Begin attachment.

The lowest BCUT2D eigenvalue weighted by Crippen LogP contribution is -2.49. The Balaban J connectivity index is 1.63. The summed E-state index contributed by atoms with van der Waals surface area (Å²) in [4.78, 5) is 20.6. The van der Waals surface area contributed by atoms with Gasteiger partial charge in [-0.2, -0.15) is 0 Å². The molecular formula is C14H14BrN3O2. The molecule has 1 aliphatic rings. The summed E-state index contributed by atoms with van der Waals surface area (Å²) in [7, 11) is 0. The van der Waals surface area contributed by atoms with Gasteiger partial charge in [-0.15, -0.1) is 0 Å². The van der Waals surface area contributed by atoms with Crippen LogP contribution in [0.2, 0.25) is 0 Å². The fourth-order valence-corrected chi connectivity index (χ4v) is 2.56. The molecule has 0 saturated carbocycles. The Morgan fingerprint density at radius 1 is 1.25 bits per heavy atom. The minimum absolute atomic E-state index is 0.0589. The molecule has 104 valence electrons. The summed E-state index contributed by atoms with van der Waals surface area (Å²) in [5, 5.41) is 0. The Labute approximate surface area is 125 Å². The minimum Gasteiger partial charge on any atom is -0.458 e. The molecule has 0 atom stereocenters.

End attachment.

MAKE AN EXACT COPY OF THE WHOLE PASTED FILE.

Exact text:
The lowest BCUT2D eigenvalue weighted by Crippen LogP contribution is -2.49. The Balaban J connectivity index is 1.63. The summed E-state index contributed by atoms with van der Waals surface area (Å²) in [4.78, 5) is 20.6. The van der Waals surface area contributed by atoms with Gasteiger partial charge in [-0.2, -0.15) is 0 Å². The molecular formula is C14H14BrN3O2. The molecule has 1 aliphatic rings. The summed E-state index contributed by atoms with van der Waals surface area (Å²) in [7, 11) is 0. The van der Waals surface area contributed by atoms with Gasteiger partial charge in [-0.15, -0.1) is 0 Å². The van der Waals surface area contributed by atoms with Crippen LogP contribution in [0.2, 0.25) is 0 Å². The fourth-order valence-corrected chi connectivity index (χ4v) is 2.56. The molecule has 0 saturated carbocycles. The Morgan fingerprint density at radius 1 is 1.25 bits per heavy atom. The minimum absolute atomic E-state index is 0.0589. The molecule has 104 valence electrons. The summed E-state index contributed by atoms with van der Waals surface area (Å²) in [5, 5.41) is 0. The Labute approximate surface area is 125 Å². The minimum Gasteiger partial charge on any atom is -0.458 e. The molecule has 0 atom stereocenters.